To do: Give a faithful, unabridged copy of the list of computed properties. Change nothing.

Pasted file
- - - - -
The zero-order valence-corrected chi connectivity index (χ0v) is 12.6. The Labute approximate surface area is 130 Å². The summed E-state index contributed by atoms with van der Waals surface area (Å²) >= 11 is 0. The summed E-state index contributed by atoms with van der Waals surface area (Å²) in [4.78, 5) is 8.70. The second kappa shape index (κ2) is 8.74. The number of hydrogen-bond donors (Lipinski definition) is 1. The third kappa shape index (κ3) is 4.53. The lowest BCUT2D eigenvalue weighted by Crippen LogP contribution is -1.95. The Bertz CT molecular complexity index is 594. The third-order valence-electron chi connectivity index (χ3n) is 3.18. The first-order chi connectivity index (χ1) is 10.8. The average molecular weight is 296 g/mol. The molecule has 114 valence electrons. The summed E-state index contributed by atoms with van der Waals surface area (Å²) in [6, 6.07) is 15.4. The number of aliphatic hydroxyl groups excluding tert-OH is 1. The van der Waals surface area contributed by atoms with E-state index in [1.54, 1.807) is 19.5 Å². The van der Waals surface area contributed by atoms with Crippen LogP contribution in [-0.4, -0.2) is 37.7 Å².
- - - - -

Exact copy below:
The zero-order valence-corrected chi connectivity index (χ0v) is 12.6. The Labute approximate surface area is 130 Å². The summed E-state index contributed by atoms with van der Waals surface area (Å²) >= 11 is 0. The summed E-state index contributed by atoms with van der Waals surface area (Å²) in [4.78, 5) is 8.70. The second kappa shape index (κ2) is 8.74. The number of hydrogen-bond donors (Lipinski definition) is 1. The third kappa shape index (κ3) is 4.53. The lowest BCUT2D eigenvalue weighted by Crippen LogP contribution is -1.95. The Bertz CT molecular complexity index is 594. The third-order valence-electron chi connectivity index (χ3n) is 3.18. The first-order chi connectivity index (χ1) is 10.8. The average molecular weight is 296 g/mol. The molecule has 114 valence electrons. The summed E-state index contributed by atoms with van der Waals surface area (Å²) in [6, 6.07) is 15.4. The number of aliphatic hydroxyl groups excluding tert-OH is 1. The van der Waals surface area contributed by atoms with E-state index in [1.54, 1.807) is 19.5 Å². The van der Waals surface area contributed by atoms with Crippen LogP contribution in [-0.4, -0.2) is 37.7 Å².